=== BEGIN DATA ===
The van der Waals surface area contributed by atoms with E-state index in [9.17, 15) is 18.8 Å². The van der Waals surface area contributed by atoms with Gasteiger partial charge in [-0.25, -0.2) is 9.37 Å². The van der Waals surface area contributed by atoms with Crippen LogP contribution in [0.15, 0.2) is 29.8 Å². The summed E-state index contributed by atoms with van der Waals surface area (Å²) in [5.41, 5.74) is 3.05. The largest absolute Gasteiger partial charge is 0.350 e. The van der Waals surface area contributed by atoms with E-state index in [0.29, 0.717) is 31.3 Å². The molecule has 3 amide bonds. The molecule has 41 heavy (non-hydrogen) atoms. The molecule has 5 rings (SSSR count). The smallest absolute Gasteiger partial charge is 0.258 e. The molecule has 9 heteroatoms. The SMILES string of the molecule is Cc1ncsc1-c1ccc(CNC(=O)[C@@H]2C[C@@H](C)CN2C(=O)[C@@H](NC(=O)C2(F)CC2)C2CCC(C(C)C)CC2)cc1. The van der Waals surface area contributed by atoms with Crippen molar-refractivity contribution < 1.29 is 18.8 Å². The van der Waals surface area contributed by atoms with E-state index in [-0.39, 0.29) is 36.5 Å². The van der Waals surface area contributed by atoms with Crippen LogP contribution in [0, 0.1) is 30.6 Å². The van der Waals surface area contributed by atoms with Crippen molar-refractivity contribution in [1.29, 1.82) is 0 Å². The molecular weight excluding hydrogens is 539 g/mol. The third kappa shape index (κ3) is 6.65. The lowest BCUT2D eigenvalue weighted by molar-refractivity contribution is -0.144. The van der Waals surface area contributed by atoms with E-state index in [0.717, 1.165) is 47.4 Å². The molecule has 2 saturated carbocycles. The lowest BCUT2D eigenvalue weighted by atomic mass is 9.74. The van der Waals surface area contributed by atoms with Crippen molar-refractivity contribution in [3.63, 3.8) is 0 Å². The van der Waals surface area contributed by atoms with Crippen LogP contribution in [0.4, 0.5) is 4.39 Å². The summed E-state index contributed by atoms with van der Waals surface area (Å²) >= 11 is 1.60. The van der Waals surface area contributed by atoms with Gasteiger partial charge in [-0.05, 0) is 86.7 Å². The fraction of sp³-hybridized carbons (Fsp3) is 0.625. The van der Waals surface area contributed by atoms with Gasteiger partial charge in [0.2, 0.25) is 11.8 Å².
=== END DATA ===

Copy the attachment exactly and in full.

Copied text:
The van der Waals surface area contributed by atoms with E-state index in [9.17, 15) is 18.8 Å². The van der Waals surface area contributed by atoms with Gasteiger partial charge in [-0.25, -0.2) is 9.37 Å². The van der Waals surface area contributed by atoms with Crippen LogP contribution in [0.15, 0.2) is 29.8 Å². The summed E-state index contributed by atoms with van der Waals surface area (Å²) in [5.41, 5.74) is 3.05. The largest absolute Gasteiger partial charge is 0.350 e. The van der Waals surface area contributed by atoms with E-state index in [0.29, 0.717) is 31.3 Å². The molecule has 3 amide bonds. The molecule has 41 heavy (non-hydrogen) atoms. The molecule has 5 rings (SSSR count). The smallest absolute Gasteiger partial charge is 0.258 e. The molecule has 9 heteroatoms. The SMILES string of the molecule is Cc1ncsc1-c1ccc(CNC(=O)[C@@H]2C[C@@H](C)CN2C(=O)[C@@H](NC(=O)C2(F)CC2)C2CCC(C(C)C)CC2)cc1. The van der Waals surface area contributed by atoms with Crippen molar-refractivity contribution < 1.29 is 18.8 Å². The van der Waals surface area contributed by atoms with E-state index in [-0.39, 0.29) is 36.5 Å². The van der Waals surface area contributed by atoms with Crippen LogP contribution in [0, 0.1) is 30.6 Å². The van der Waals surface area contributed by atoms with Crippen molar-refractivity contribution in [1.29, 1.82) is 0 Å². The molecular weight excluding hydrogens is 539 g/mol. The third kappa shape index (κ3) is 6.65. The lowest BCUT2D eigenvalue weighted by molar-refractivity contribution is -0.144. The van der Waals surface area contributed by atoms with E-state index in [0.717, 1.165) is 47.4 Å². The molecule has 2 saturated carbocycles. The lowest BCUT2D eigenvalue weighted by atomic mass is 9.74. The van der Waals surface area contributed by atoms with Crippen molar-refractivity contribution in [3.63, 3.8) is 0 Å². The van der Waals surface area contributed by atoms with Crippen LogP contribution in [0.4, 0.5) is 4.39 Å². The summed E-state index contributed by atoms with van der Waals surface area (Å²) >= 11 is 1.60. The van der Waals surface area contributed by atoms with Gasteiger partial charge in [-0.05, 0) is 86.7 Å². The fraction of sp³-hybridized carbons (Fsp3) is 0.625. The van der Waals surface area contributed by atoms with Gasteiger partial charge in [0.2, 0.25) is 11.8 Å².